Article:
I've been accused of not being 'local' in one village only 5 miles away from where I was brought up.
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Re: Dartmoor - A Widecombe Round

Postby houdi » Mon Jan 31, 2011 10:03 pm

The 'Grockel' insult is more like a joke these days. Like me, most people from Torbay have moved here from other places and were once Grockels ourselves. The Devon/Cornwall rivalry is very strong though. Exeter City fans actually taunt Plymouth Argyle fans (their great rivals) by accusing them of being Cornish because Plymouth is right on the border of Devon and Cornwall. It's funny because my mate Stu is very pro Plymouth as he was in the Navy at Devonport. I continually wind him up about it being in Cornwall and he gets quite enraged about it. I shouldn't do it, but he bites every time.
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Re: Dartmoor - A Widecombe Round

Postby fedupofuserids » Mon Jan 31, 2011 10:57 pm

In Cumbria, it even goes on what you put on your sarnies !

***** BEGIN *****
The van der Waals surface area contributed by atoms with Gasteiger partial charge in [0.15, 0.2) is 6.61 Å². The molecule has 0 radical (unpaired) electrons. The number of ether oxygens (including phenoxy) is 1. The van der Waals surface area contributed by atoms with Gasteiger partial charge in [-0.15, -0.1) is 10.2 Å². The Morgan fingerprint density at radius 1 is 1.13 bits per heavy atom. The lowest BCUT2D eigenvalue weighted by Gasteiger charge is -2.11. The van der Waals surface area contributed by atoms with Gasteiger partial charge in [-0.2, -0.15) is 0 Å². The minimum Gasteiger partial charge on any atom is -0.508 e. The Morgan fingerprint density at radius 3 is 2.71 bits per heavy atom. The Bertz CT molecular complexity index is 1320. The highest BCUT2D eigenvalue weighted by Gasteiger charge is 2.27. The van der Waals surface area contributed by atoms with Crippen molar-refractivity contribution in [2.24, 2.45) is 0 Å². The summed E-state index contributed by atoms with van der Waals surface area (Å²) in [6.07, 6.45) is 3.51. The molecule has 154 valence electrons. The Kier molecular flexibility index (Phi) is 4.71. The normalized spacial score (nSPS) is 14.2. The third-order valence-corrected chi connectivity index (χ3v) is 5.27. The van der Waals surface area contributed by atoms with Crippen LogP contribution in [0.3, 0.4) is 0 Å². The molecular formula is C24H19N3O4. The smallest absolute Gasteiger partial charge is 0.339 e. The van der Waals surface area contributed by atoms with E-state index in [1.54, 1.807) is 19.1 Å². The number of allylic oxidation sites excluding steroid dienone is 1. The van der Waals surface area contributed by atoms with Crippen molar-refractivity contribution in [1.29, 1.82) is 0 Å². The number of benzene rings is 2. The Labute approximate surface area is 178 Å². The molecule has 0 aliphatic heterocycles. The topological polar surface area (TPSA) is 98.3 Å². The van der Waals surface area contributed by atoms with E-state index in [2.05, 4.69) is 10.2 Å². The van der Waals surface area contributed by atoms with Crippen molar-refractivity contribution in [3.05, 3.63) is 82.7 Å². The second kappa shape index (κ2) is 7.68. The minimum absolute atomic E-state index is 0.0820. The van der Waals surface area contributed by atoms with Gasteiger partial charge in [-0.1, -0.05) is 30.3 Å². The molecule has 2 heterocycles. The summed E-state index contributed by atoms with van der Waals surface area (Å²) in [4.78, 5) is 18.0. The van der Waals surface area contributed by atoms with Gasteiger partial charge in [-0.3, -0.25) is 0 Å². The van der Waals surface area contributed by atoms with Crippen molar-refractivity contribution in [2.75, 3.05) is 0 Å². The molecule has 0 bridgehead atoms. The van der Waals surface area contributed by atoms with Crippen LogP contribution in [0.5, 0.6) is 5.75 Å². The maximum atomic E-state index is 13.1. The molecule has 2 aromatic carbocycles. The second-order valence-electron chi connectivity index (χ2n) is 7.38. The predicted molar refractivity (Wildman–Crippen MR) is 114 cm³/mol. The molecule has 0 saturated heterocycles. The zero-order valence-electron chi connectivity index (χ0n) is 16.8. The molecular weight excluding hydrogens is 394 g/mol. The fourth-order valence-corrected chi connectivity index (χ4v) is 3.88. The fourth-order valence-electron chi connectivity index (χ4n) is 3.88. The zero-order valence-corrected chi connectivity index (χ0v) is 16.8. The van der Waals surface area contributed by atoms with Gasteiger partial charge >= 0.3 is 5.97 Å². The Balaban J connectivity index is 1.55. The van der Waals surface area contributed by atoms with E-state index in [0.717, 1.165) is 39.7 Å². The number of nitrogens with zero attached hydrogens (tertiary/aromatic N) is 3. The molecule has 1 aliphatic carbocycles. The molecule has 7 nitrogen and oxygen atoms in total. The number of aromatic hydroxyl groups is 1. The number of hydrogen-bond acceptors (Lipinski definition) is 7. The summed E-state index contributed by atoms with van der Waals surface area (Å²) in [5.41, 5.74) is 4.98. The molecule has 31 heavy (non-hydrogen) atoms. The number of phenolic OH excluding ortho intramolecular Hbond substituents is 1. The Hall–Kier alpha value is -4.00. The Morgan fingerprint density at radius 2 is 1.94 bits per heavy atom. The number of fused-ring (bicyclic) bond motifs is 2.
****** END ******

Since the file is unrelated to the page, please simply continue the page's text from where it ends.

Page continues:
see... http://www.whitehaven-news.co.uk/news/who-are-the-jam-eaters-1.248985?referrerPath=home
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Re: Dartmoor - A Widecombe Round

Postby threya » Mon Jan 31, 2011 11:05 pm

That article and the comments after it are hilarious! :lol:
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Re: Dartmoor - A Widecombe Round

Postby houdi » Mon Jan 31, 2011 11:30 pm

This jam thing isn't restricted to Cumbria. When I lived and worked in Motherwell years ago jam was referred to as 'Carluke Steak'. Carluke is a town in Lanarkshire and maybe it meant that people from there couldn't afford meat on their sandwiches (or 'pieces' as they are known up there) and had to have jam instead?

Actually, the coal mining reference in your link caused me to do a bit of research on Carluke as I know that Lanarkshire was a big coal mining county. There were, indeed, coal mines around Carluke but there was (still is?) a jam factory there (Scott's Jam) and I guess that's where the 'Carluke Steak' expression originated.